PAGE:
Siberian Old Believers train Russian special-purpose troops

Each serviceman taking part in the course was given five cartridges in the event they came across a bear. Photo: Terskol mountain training and survival center in Kabardino-Balkarian Republic. Source: Said Tsarnaev/RIA Novosti

Each serviceman taking part in the course was given five cartridges in the event they came across a bear. Photo: Terskol mountain training and survival center in Kabardino-Balkarian Republic. Source: Said Tsarnaev/RIA Novosti

With the Siberian Old Believers as their instructors and guides, a group of special purpose troops of the Russian military conducted a 60-mile experimental training exercise through the mountainous taiga in Siberia.

An unusual military experiment concluded in Siberia on July 27: A group of Russian servicemen from a special-purpose unit carried out a 60-mile “raid” through the wilderness. They were led by representatives of the local community of Old Believers – a staunchly traditionalist religious sect that split from the main Orthodox Church in the late 17th century.

The final five-day leg of the 30-day training course for special-purpose troops lay through the difficult terrain along the Maly Yenisey river in the Republic of Tuva, a Russian region bordering Mongolia.

Siberian Old Believers, who lead a secluded life and reject many modern conveniences, taught the elite servicemen how to find their bearings and feed themselves in the remote mountainous taiga.

The task of the troops procuring food was, however, complicated by some of the Old Believers’ traditions.

“They do not eat game with legs, such as hares or bears, but do eat the meat of cloven-hoofed animals. Forest birds and fish are also allowed, as are nuts and berries,” stated the press service of the Central Military District, which supervised the training.

Each serviceman taking part in the course was given five cartridges in the event that they came across a bear. However, there were no unexpected meetings with dangerous animals during the five days of their march through the wilderness.

To carry out the exercise, the military from the Central Military District had to reach an agreement with representatives of the local Old Believers’ community, TASS reported earlier. This somewhat unlikely and experimental cooperation between the military and the Old Believers came about because of the need to improve servicemen’s survival skills in a particular terrain.

“During training, we came across the problem that our instructors do not have sufficient survival skills in mountainous taiga. To improve combat training, we have for the first time recruited Old Believers as instructors,” the TASS report quoted General-Lieutenant Vladimir Zarudnitsky, the Central Military District commander, as saying.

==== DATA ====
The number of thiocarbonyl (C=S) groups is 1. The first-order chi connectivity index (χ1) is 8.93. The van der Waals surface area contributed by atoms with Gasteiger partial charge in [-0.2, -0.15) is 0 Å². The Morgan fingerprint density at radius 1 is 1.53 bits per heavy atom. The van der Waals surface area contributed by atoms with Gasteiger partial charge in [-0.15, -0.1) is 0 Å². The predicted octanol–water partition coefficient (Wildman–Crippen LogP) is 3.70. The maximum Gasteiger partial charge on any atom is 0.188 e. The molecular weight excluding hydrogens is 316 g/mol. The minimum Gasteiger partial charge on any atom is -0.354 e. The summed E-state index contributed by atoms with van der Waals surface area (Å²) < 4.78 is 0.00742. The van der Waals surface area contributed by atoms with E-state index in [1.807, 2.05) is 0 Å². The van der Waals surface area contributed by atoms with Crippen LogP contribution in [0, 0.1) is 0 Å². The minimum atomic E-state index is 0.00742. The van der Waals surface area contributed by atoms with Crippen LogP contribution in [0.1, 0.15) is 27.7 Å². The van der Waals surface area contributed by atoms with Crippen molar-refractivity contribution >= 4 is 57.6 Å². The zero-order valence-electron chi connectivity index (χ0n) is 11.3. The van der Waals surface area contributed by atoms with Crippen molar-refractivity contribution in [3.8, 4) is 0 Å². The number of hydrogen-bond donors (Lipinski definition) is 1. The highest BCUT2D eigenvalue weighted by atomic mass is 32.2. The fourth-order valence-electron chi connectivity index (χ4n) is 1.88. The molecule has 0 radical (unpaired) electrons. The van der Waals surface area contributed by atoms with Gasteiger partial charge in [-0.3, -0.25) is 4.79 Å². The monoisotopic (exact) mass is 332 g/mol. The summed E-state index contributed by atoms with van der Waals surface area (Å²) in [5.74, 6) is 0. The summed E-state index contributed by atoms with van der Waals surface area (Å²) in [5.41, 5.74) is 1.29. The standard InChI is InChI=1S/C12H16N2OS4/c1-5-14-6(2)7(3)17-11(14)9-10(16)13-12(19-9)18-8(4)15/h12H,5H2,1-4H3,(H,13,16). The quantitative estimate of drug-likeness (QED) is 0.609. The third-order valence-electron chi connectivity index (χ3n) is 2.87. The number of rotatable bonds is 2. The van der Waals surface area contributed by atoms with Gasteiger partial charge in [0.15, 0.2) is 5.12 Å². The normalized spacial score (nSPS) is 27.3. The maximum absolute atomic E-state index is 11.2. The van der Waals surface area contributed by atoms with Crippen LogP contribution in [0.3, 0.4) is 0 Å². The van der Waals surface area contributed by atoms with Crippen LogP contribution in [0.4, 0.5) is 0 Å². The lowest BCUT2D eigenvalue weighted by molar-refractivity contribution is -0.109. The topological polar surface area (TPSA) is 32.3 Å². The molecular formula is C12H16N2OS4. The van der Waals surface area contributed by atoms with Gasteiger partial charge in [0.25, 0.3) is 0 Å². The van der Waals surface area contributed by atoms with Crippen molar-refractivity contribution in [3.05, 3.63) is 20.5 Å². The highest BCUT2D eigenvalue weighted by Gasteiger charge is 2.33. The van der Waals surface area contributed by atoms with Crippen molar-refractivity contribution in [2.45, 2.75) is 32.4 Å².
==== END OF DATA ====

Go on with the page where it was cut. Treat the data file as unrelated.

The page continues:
Although the military commanders concluded that the experiment had been a success, representatives of the Central Military District have not yet disclosed whether this form of training will become part of the standard training programme.

An unusual military experiment concluded in Siberia on July 27: A group of Russian servicemen from a special-purpose unit carried out a 60-mile “raid” through the wilderness. They were led by representatives of the local community of Old Believers – a staunchly traditionalist religious sect that split from the main Orthodox Church in the late 17th century.

The final five-day leg of the 30-day training course for special-purpose troops lay through the difficult terrain along the Maly Yenisey river in the Republic of Tuva, a Russian region bordering Mongolia.

Siberian Old Believers, who lead a secluded life and reject many modern conveniences, taught the elite servicemen how to find their bearings and feed themselves in the remote mountainous taiga.

The task of the troops procuring food was, however, complicated by some of the Old Believers’ traditions.

“They do not eat game with legs, such as hares or bears, but do eat the meat of cloven-hoofed animals. Forest birds and fish are also allowed, as are nuts and berries,” stated the press service of the Central Military District, which supervised the training.

Each serviceman taking part in the course was given five cartridges in the event that they came across a bear. However, there were no unexpected meetings with dangerous animals during the five days of their march through the wilderness.

To carry out the exercise, the military from the Central Military District had to reach an agreement with representatives of the local Old Believers’ community, TASS reported earlier. This somewhat unlikely and experimental cooperation between the military and the Old Believers came about because of the need to improve servicemen’s survival skills in a particular terrain.

“During training, we came across the problem that our instructors do not have sufficient survival skills in mountainous taiga. To improve combat training, we have for the first time recruited Old Believers as instructors,” the TASS report quoted General-Lieutenant Vladimir Zarudnitsky, the Central Military District commander, as saying.

Although the military commanders concluded that the experiment had been a success, representatives of the Central Military District have not yet disclosed whether this form of training will become part of the standard training programme.

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